Three types of Sichuan pepper, fresh green, dried green and dried red
Three types of Sichuan pepper: fresh green (vacuum packed), dried green and dried red (see the flowers?)

Sichuan pepper is not truly a pepper but the seed pod of a shrubby tree in the citrus family. There are dozens if not hundreds of edible Sichuan pepper species and varieties grown in China as well as in Japan and some other Asian countries. It is sometimes called prickly ash, a species of which also grows in the U.S. As the little berries dry, they open and release their seeds, which are not eaten.

In Sichuan, you find huajiao in an array of colors, from green to brownish red to bright red, and you also see it freshly picked during some times of the year. The Chengdunese make liberal use of the fresh-on-the-vine green Sichuan pepper, or tengjiao, as an ingredient and garnish. Green Sichuan pepper is sometimes also called rattan pepper in English.

Most Sichuan pepper has a strong citrus fragrance and flavor ranging from lemon and orange to grapefruit and pomelo. Everyone seems to have a different opinion about whether the red or green is more strong and numbing. I feel the green is more intense, but it also just has a different flavor, more fresh and vegetal, while the red tends to be more warm and woodsy.

The most famous red huajiao has historically been grown in Hanyuan County, Sichuan, and in the summer of 2017, after a dozen trips to Sichuan in as many years,  I finally visited Hanyuan and the village of Qingxi, the historic center of Sichuan pepper production. I was there to do research for importing spices and also to write about the history of Sichuan pepper in the U.S. (for Roads & Kingdoms, Slate, and Anthony Bourdain’s Parts Unknown).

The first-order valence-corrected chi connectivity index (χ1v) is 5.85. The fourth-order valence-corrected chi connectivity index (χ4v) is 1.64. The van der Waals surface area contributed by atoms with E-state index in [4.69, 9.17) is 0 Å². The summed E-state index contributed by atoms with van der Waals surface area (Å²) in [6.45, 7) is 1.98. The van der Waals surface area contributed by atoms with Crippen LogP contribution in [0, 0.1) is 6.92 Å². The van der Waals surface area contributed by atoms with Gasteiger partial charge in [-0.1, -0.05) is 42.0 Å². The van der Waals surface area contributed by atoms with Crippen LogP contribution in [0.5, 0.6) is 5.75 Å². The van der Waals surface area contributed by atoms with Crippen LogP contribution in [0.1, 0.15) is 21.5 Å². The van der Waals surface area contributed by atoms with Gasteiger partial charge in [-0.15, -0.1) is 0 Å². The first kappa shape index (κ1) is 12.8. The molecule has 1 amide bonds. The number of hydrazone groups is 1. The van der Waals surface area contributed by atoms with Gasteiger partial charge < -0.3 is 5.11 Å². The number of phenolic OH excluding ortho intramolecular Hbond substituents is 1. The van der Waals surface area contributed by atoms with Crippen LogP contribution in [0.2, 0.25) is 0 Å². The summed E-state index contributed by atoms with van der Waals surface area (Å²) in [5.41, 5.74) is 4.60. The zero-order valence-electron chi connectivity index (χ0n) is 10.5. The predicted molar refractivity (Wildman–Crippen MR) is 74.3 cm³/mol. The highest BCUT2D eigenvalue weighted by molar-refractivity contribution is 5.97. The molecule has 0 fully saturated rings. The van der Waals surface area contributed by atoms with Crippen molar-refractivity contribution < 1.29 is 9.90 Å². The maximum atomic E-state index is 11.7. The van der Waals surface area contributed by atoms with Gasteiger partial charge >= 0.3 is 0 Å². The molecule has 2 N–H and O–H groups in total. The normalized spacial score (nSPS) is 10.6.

The tortured path of Sichuan pepper from farm to American table is a fascinating story, and I hope you’ll read about it in detail in one of those publications, but long story short, Sichuan pepper was banned in the U.S. from 1968 to 2005 for fear it could spread citrus canker. The ban was lifted in 2005 with the caveat that all Sichuan pepper had to be heated to 140° for 10 minutes or more to kill any possible canker bacteria—a heating process thought to diminish the quality. What I discovered in my research was that sometime in the recent past the USDA had quietly lifted the requirement for heat treatment, stating that Sichuan pepper “poses negligible risk.” As I wrote in that article:

Sichuan pepper was banned outright for 37 years, then forced to endure unnecessary heat treatment for a dozen more—making it difficult for kung pao chicken, mapo doufu, and other Sichuan classics to wield their full numbing power for nearly 50 years in the U.S. And this whole time, there was “negligible risk”?

I also discovered, however, that none of the big processors and suppliers I talked to in Sichuan knew about the change and were still heat-treating all Sichuan pepper for the U.S. market. They didn’t believe the law had changed, but just this past January I finally convinced our supplier not to heat treat our latest shipment. 

Supermarket vs premium Mala Market Sichuan pepper
Chinese supermarket Sichuan pepper (bought in U.S.) vs. our Big Red Pao Sichuan pepper (recently imported from Chengdu)

The Sichuan peppercorns found in Asian markets in the U.S. [in 2014] are usually lowest quality and quite inexpensive, full of brittle black seeds and stray twigs. They are also fairly old, not having a big turnover, and have often lost whatever aroma, flavor and numbing quality they ever had. I would therefore recommend buying Sichuan pepper from a spice shop or dedicated seller. You truly do get what you pay for.